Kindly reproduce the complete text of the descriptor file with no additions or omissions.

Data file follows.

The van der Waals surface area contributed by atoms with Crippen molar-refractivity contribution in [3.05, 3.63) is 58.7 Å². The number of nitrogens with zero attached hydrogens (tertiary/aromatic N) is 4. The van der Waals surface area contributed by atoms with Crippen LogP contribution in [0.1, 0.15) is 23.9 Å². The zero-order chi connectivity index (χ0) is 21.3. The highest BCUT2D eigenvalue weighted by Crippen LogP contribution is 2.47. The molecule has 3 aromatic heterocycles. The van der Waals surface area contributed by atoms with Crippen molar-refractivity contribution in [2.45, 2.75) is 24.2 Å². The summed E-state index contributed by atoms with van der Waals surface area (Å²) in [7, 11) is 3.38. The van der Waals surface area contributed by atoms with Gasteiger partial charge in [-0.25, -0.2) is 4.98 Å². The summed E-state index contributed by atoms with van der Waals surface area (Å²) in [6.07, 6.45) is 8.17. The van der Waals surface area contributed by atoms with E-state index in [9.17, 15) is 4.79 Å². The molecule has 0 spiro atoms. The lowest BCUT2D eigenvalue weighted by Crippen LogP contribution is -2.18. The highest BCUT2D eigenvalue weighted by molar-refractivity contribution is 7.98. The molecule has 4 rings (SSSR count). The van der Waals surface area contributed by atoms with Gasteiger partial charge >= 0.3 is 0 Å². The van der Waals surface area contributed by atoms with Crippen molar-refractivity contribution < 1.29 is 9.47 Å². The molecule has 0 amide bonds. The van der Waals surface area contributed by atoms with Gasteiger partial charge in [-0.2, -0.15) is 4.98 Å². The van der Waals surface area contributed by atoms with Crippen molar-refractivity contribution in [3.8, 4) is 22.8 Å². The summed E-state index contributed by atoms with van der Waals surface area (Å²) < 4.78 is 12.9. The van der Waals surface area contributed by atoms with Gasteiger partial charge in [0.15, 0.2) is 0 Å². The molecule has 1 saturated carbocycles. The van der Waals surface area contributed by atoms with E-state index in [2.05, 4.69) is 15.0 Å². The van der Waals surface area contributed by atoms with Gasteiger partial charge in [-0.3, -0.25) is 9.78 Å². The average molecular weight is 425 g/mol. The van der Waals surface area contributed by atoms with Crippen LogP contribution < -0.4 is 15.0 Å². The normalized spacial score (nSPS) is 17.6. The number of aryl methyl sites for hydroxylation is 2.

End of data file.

The van der Waals surface area contributed by atoms with Crippen molar-refractivity contribution in [3.05, 3.63) is 58.7 Å². The number of nitrogens with zero attached hydrogens (tertiary/aromatic N) is 4. The van der Waals surface area contributed by atoms with Crippen LogP contribution in [0.1, 0.15) is 23.9 Å². The zero-order chi connectivity index (χ0) is 21.3. The highest BCUT2D eigenvalue weighted by Crippen LogP contribution is 2.47. The molecule has 3 aromatic heterocycles. The van der Waals surface area contributed by atoms with Crippen molar-refractivity contribution in [2.45, 2.75) is 24.2 Å². The summed E-state index contributed by atoms with van der Waals surface area (Å²) in [7, 11) is 3.38. The van der Waals surface area contributed by atoms with Gasteiger partial charge in [-0.25, -0.2) is 4.98 Å². The summed E-state index contributed by atoms with van der Waals surface area (Å²) in [6.07, 6.45) is 8.17. The van der Waals surface area contributed by atoms with E-state index in [9.17, 15) is 4.79 Å². The molecule has 0 spiro atoms. The lowest BCUT2D eigenvalue weighted by Crippen LogP contribution is -2.18. The highest BCUT2D eigenvalue weighted by molar-refractivity contribution is 7.98. The molecule has 4 rings (SSSR count). The van der Waals surface area contributed by atoms with Gasteiger partial charge >= 0.3 is 0 Å². The van der Waals surface area contributed by atoms with Crippen molar-refractivity contribution < 1.29 is 9.47 Å². The molecule has 0 amide bonds. The van der Waals surface area contributed by atoms with Gasteiger partial charge in [-0.2, -0.15) is 4.98 Å². The van der Waals surface area contributed by atoms with Crippen molar-refractivity contribution in [3.8, 4) is 22.8 Å². The summed E-state index contributed by atoms with van der Waals surface area (Å²) < 4.78 is 12.9. The van der Waals surface area contributed by atoms with Gasteiger partial charge in [0.15, 0.2) is 0 Å². The molecule has 1 saturated carbocycles. The van der Waals surface area contributed by atoms with E-state index in [2.05, 4.69) is 15.0 Å². The van der Waals surface area contributed by atoms with Gasteiger partial charge in [-0.3, -0.25) is 9.78 Å². The average molecular weight is 425 g/mol. The van der Waals surface area contributed by atoms with Crippen LogP contribution < -0.4 is 15.0 Å². The normalized spacial score (nSPS) is 17.6. The number of aryl methyl sites for hydroxylation is 2.